If you are a teaching pastor of a church, or in leadership of a church, this blog is for you. Everyone else can eavesdrop. You need to do a series on race and racism. And you need to do it soon—as soon as you can. Racial division is our culture’s most pressing concern, and it is a deeply biblical and spiritual issue.
Last week, following the high profile falling away from faith of Joshua Harris, former Hillsong singer and songwriter Marty Sampson posted this on Instagram: “Time for some real talk…I’m genuinely losing my faith…and it doesn’t bother me.”
The next day he deleted this post and clarified that he hasn’t fully renounced Christianity, at least not yet. Still, he admitted, his faith was quite shaky. He then reiterated his doubts and said that “the majority of a typical Christian’s life is not spent considering these things” because they fall into the “too hard basket.”
Sampson’s claims, I’m sad to say, are not uncommon among young evangelicals.
The stock market fell more than eight hundred points Wednesday, the largest one-day drop of the year. It rebounded somewhat yesterday to finish up nearly one hundred points, but concerns about the global economy persist.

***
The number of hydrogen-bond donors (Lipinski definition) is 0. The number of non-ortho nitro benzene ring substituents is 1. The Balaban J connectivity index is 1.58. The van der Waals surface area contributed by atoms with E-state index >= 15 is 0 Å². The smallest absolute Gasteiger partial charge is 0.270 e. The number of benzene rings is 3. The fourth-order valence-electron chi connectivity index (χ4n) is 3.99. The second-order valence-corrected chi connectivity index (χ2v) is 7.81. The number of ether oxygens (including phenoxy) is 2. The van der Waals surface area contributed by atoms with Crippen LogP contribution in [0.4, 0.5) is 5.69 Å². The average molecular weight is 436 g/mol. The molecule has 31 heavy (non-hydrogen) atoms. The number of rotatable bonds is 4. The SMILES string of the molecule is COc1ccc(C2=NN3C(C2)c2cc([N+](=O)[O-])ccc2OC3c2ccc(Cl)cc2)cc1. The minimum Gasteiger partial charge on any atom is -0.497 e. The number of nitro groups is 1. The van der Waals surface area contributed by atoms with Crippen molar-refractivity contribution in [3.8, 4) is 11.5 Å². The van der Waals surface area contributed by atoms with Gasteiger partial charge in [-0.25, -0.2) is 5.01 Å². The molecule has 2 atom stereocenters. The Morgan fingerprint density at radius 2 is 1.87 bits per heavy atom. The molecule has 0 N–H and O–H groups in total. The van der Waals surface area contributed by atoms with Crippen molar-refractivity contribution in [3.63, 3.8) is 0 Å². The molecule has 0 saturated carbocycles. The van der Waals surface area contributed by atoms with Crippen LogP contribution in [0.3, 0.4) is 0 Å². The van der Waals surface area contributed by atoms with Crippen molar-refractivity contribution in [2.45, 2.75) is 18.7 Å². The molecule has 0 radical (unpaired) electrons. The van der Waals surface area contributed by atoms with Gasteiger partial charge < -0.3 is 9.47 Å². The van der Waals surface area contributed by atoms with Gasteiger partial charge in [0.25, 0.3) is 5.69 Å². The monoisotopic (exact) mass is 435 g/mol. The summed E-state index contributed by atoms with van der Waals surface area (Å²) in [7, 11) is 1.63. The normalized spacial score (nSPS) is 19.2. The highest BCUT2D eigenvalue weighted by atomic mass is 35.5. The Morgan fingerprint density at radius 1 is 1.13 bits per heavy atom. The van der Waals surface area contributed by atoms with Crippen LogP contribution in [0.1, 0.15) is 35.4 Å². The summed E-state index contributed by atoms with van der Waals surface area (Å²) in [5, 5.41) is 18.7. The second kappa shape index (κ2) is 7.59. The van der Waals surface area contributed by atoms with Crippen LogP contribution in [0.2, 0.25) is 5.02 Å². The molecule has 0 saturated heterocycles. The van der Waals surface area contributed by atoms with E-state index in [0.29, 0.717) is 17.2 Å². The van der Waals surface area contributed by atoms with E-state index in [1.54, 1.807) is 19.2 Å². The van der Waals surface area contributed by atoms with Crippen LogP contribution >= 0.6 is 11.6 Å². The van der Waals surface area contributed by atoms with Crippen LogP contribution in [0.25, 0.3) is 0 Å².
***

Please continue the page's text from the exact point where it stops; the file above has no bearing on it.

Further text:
The decline Wednesday was precipitated by a “yield curve inversion” that made headlines when it occurred for the first time since 2007. What is this? Why does it matter?
Shalom is commonly understood to mean “peace” or “health” or “prosperity.” It carries within it the idea of completeness. Cornelius Plantinga writes that the word shalom is “the webbing together of God, humans, and all creation in justice, fulfillment and delight.” Shalom is the vision of community; it is what community strives to be.
When I first received the invitation to attend the ribbon-cutting ceremony for the law building at Mercer University, I did not anticipate that I would end up writing a story on Clarence Thomas. In fact, I had no idea what I was getting myself into, but after hearing Supreme Court Judge Thomas speak, I felt compelled to share his story.